Your employees deserve more than a "thank you." Here are some creative ways to show your appreciation.
- Showing employees that you appreciate them can improve engagement, retention, productivity and morale.
- You can demonstrate your appreciation by hosting events, happy hours, volunteer opportunities and annual retreats.
- Other ways to recognize your team include props, awards, recognition programs, gift cards, fitness opportunities, paid time off and social media accolades.
- This article is for small business owners and team leaders who want to know some creative ways to recognize their employees.
- It takes a team to get a business off the ground and keep it running, and business owners with the most talented employees tend to have the most success. But finding and keeping the right talent takes more than good luck. One of the best ways to retain your employees is to show them that they are valued.
We asked business leaders for some of the creative ways they show their appreciation and reward their employees. We also rounded up a few of the best tips from top HR blogs.
Ways to make employees feel appreciated
Here are some creative ways to show your employees you value them:
1. Use a corporate gamification system.
"Each staff member could claim tasks of their choosing and would receive the point values associated with the tasks upon completion. These points could be redeemed by staff members at a corporate rewards portal for anything ranging from an extra vacation and work-from-home days to company-paid continuing education. It's one thing to appreciate employees in the way that makes sense to you, but the gamification platform we used allowed people to be appreciated in a way that was most meaningful to each individual." – Josh Braaten, CEO and co-founder of Brandata, formerly Brandish Insights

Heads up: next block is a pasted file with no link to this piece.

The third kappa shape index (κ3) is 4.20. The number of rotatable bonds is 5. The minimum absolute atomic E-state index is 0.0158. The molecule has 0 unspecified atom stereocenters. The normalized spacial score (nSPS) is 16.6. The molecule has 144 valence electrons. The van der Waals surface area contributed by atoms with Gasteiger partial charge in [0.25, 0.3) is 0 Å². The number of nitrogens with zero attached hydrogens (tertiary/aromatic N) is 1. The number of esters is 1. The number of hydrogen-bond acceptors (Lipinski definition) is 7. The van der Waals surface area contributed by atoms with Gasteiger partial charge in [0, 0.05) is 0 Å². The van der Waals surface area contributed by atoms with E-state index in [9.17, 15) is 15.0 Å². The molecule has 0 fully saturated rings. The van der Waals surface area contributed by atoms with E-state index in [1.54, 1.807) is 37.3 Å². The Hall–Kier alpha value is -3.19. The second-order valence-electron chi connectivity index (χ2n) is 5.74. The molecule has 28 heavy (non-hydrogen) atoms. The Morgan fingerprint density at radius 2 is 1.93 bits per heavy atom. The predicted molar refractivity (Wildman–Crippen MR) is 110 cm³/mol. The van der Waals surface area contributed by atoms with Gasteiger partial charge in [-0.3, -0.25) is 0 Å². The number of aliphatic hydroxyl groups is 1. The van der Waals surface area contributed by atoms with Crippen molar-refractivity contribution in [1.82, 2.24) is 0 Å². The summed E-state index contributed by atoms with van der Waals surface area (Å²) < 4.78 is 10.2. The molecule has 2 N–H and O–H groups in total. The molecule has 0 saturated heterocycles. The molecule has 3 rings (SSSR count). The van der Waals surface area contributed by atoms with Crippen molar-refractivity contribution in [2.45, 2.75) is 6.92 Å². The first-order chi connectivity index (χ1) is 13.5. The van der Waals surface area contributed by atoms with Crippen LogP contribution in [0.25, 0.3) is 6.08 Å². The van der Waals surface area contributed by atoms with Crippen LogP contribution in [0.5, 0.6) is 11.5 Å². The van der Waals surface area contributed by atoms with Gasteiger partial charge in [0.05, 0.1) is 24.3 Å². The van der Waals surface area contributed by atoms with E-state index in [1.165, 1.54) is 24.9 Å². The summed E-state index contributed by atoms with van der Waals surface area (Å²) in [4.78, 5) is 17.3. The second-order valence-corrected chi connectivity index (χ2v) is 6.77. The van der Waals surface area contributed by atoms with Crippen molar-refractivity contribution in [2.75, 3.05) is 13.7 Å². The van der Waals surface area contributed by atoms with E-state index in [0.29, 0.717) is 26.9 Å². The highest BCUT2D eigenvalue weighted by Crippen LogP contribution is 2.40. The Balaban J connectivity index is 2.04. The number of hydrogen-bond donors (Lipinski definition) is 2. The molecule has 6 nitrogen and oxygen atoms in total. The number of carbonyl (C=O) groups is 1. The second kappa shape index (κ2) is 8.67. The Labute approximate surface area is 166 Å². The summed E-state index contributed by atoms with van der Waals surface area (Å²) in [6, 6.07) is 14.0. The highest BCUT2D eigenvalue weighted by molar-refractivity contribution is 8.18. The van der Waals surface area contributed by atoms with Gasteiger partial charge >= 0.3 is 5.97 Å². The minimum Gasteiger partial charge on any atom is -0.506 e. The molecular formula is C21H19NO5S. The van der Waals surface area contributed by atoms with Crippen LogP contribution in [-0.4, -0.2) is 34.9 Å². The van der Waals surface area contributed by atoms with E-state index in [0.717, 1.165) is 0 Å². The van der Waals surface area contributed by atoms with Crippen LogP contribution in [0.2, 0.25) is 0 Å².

2. Let employees give and receive "props."
"At Badger Maps, we like to show appreciation on a regular basis and recognize employees for their work. The way we do this is that we all set aside some time at the end of the day every Friday to give props at our 'TGIF meeting.' Anyone on the team can give 'props' to anyone else on the team, which fosters an atmosphere of appreciation, respect and teamwork. It's a time to recognize co-workers for their accomplishments and contributions that week in front of the group and show them respect for working hard and having done something great." – Steven Benson, founder and CEO of Badger Maps
3. Feed them.
"Bring in doughnuts or have a pizza party at lunch on the company dime. People ... like to be fed. This type of reward will not only bring your office together [and] ... strengthen their interpersonal relationships, but it will also give them all the feeling of being appreciated." – Tyler Butler, founder and CEO of 11Eleven Consulting
4. Express your gratitude on social media.
"We recognize our employees on their birthdays and service anniversaries on our social channels. Each post will include a photo and something that highlights that employee's contribution to the organization or an interesting fact that their co-workers and others may not know about them." – Michelle Cardin, account director at Epsilon and former marketing director of Shawmut Communications Group